During the Northeast Monsoon, from November to February, freshets do not occur and for this reason, bores are a rarity.
When they do occur during this particular season, it is likely to be at night. They are dangerous because they are unexpected. It is advisable to anticipate their occurrence during this season whenever greater than average spring tides are predicted.

With the Southwest Monsoon, the occurrence of freshets during greater than average spring tides will always cause bores, those preceding the daylight HW being higher than those at night.

The first appearance of the bore is on Diamond Sand), on the W side of the river abreast Diamond Harbor, where the ascending wave runs on as a breaking roller. It is not of much consequence until it enters the contracted reaches above Hugli Point, when, besides swamping boats, it affects vessels at anchor by causing them to run upstream, especially if there is a strong S breeze. The bore reaches a maximum at Chinsura, about 26 miles above Kidderpore Docks, and disappears about 14 miles farther up the river above Naya Serai.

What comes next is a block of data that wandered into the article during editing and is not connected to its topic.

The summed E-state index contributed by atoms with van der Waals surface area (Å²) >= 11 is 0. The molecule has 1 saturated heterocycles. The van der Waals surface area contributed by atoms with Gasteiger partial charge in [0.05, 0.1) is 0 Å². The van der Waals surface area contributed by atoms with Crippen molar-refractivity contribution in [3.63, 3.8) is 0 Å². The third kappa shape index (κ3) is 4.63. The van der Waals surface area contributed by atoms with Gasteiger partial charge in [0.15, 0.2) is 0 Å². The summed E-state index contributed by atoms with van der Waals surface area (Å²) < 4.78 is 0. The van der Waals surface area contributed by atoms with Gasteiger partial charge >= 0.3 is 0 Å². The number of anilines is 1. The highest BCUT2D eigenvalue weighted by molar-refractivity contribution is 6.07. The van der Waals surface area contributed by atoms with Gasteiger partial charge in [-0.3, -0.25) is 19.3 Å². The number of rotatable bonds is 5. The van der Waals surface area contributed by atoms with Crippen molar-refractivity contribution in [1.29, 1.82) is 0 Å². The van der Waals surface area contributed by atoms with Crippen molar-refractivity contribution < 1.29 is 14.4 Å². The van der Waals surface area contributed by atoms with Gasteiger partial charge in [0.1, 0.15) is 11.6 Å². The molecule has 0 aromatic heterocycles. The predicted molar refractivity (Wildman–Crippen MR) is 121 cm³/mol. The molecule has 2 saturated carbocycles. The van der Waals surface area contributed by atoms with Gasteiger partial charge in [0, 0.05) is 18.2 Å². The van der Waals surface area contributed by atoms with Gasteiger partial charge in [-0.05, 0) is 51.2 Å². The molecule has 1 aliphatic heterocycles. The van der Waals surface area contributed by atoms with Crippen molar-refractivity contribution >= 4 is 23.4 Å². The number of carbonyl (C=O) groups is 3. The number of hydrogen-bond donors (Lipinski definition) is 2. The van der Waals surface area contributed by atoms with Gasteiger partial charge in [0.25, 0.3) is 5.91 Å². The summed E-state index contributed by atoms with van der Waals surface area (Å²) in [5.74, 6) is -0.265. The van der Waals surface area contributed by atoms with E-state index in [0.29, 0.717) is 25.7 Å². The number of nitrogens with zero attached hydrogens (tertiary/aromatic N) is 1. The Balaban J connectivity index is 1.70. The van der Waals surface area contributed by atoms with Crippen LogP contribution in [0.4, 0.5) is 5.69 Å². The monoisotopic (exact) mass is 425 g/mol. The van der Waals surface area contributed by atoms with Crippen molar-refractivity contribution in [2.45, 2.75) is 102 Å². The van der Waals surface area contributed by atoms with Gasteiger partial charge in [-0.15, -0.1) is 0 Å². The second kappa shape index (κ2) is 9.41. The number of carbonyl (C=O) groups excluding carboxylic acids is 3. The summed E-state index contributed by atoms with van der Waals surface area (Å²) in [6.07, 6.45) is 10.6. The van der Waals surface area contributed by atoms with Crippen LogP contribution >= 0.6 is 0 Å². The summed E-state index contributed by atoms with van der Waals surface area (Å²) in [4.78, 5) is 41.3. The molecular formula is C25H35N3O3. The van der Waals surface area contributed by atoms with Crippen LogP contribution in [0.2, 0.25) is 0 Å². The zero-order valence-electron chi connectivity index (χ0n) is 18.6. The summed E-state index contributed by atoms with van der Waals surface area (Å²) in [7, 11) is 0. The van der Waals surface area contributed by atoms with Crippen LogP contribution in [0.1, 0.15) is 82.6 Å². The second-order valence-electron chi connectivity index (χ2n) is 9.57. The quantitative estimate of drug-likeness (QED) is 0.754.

Vessels at moorings surge and roll during the passage of the bore as there is a sudden lift of 1.2 to 1.8m; when bores are expected, springs must be put on the flood moorings close down to the buoys to relieve the jerk on the cable and bits. Vessels at anchor have been known to break their anchor chains during extreme tidal bores.


Bars, bends, and bores, known as the three Bs, constitute the main dangers to shipping in the Hugli River. Numerous bars, with continuous fluctuating depths over them, encumber the winding channel of the river.

The river is high from June to October and during this period, vessels drawing up to 8.5m can reach Calcutta at HWS.